Frustrated police were confident Washington, D.C. nightclub owner Antoine Jones was deep in the illegal drug trade, so they hid a small GPS tracking device in his Jeep that eventually led them to suburban safe house Jones used to stash drugs and cash, ultimately landing him a life sentence.
But the U.S. Supreme Court has sided with an appeals court that overturned Jones’ conviction, contending that police need a search warrant to use GPS technology to track criminal suspects. It’s one of the most significant rulings on the use of state-of-the-art technology by law enforcement, but the unusual, unanimous decision by an often fractious court leaves open a number of questions that the Supremes may yet have to deal with.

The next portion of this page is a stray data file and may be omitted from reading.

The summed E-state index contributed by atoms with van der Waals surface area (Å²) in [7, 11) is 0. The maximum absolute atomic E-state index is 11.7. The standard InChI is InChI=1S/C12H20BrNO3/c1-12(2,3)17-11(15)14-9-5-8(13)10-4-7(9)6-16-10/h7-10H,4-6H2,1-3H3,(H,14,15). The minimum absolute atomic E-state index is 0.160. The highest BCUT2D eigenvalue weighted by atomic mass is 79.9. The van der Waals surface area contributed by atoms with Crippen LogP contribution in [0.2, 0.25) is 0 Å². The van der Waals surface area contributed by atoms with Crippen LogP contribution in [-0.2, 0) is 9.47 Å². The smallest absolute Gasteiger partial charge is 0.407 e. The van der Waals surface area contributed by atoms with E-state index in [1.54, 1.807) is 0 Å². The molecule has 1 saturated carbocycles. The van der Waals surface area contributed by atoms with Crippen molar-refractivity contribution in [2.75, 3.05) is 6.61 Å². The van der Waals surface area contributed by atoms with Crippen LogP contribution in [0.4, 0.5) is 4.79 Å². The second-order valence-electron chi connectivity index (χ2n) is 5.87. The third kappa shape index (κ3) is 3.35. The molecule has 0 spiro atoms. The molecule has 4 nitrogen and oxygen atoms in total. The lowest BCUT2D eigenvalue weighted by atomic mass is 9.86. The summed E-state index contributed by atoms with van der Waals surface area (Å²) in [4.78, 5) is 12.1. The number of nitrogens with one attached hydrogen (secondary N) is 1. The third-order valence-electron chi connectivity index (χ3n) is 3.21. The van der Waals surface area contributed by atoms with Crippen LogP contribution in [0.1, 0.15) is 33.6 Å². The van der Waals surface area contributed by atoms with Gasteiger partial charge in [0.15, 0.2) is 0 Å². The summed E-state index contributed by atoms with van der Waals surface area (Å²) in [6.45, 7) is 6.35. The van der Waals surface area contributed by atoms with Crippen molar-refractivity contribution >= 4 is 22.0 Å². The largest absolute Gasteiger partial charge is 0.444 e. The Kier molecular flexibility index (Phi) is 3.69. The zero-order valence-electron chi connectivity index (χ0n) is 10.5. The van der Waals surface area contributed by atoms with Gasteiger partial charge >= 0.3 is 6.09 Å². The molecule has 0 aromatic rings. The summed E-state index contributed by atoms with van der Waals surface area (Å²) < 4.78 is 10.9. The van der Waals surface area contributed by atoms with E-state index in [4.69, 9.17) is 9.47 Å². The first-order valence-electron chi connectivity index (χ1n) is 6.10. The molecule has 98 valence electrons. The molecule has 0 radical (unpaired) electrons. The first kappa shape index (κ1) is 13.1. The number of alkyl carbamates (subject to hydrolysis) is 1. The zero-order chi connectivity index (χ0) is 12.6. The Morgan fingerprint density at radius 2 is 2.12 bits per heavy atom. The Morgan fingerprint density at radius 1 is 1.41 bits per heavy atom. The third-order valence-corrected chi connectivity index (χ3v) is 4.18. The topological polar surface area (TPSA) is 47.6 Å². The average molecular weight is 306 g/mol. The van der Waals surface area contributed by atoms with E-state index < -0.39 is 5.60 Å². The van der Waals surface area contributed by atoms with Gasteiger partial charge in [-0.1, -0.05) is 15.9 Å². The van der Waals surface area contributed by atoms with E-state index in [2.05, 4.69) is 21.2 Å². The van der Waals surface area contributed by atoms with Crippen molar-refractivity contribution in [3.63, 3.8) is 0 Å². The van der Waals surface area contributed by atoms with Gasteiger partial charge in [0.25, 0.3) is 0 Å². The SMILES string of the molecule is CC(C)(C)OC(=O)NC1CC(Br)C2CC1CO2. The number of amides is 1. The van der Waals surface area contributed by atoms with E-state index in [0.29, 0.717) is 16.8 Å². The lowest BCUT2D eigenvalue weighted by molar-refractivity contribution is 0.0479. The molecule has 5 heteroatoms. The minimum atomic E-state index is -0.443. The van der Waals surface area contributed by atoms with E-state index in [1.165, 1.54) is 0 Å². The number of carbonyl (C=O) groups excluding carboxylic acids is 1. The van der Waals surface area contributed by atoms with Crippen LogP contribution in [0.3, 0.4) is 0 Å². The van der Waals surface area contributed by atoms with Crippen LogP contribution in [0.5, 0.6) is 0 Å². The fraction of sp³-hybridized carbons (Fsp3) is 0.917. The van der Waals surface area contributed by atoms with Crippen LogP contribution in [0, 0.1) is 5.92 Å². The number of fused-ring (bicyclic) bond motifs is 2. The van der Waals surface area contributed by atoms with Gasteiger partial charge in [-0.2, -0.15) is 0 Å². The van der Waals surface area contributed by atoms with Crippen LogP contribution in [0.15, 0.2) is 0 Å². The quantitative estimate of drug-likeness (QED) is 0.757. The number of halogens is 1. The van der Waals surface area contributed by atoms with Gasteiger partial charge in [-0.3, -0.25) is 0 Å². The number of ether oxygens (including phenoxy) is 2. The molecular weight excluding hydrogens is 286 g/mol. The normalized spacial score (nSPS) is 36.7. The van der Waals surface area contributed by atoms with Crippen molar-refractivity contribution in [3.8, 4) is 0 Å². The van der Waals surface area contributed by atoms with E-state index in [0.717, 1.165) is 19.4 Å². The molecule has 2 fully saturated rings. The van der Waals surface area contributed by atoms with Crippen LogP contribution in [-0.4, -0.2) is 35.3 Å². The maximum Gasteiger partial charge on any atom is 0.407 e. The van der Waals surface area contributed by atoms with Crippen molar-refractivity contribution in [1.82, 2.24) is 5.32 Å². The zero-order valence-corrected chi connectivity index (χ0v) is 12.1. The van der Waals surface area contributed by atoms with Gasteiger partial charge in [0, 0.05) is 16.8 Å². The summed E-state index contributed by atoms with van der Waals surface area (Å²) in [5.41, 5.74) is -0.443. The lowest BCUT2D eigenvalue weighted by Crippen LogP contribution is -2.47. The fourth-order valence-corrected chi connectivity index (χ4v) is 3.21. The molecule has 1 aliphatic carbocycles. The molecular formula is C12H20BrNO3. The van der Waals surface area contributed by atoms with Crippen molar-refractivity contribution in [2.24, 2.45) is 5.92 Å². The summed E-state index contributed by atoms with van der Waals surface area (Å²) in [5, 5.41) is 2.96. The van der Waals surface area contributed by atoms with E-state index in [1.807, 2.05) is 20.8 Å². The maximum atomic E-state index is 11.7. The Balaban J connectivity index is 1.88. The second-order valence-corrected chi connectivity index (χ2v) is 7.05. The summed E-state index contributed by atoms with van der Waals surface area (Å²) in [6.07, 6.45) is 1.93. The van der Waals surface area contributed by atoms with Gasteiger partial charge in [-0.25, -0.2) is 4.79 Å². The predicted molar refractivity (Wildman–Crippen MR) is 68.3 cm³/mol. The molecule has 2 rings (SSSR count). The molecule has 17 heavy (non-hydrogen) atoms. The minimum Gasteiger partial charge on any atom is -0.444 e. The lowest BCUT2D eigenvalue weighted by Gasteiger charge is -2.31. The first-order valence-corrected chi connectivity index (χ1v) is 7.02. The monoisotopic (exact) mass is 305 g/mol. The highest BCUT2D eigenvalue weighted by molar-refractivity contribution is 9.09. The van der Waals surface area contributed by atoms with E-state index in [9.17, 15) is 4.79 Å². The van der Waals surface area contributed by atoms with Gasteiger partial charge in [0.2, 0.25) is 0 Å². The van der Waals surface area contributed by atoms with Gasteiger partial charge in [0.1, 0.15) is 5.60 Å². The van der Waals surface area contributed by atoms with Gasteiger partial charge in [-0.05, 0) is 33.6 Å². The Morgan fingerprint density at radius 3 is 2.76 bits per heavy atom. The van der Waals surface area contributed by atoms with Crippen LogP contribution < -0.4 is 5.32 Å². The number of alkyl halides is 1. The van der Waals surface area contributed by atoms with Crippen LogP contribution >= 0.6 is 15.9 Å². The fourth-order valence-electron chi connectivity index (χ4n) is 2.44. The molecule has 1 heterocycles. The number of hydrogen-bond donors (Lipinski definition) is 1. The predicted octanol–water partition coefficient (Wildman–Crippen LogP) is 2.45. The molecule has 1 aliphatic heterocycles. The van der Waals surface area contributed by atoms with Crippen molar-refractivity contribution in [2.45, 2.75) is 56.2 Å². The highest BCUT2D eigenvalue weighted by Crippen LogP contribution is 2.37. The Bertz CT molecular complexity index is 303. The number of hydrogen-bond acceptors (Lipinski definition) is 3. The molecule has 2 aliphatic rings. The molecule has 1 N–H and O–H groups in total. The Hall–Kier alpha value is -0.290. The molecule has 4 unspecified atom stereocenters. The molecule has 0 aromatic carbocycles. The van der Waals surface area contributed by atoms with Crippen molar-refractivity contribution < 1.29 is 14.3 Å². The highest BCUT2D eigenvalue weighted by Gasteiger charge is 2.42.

Most notably: can police legally follow the movements of a suspect using technology that can track a person’s cellphone?
“By attaching the device to the Jeep…officers encroached on a protected area,” wrote Justice Antonin Scalia, speaking for the court, which ruled the use of the device violated the Fourth Amendment to the Constitution which guards against unreasonable searches and seizures.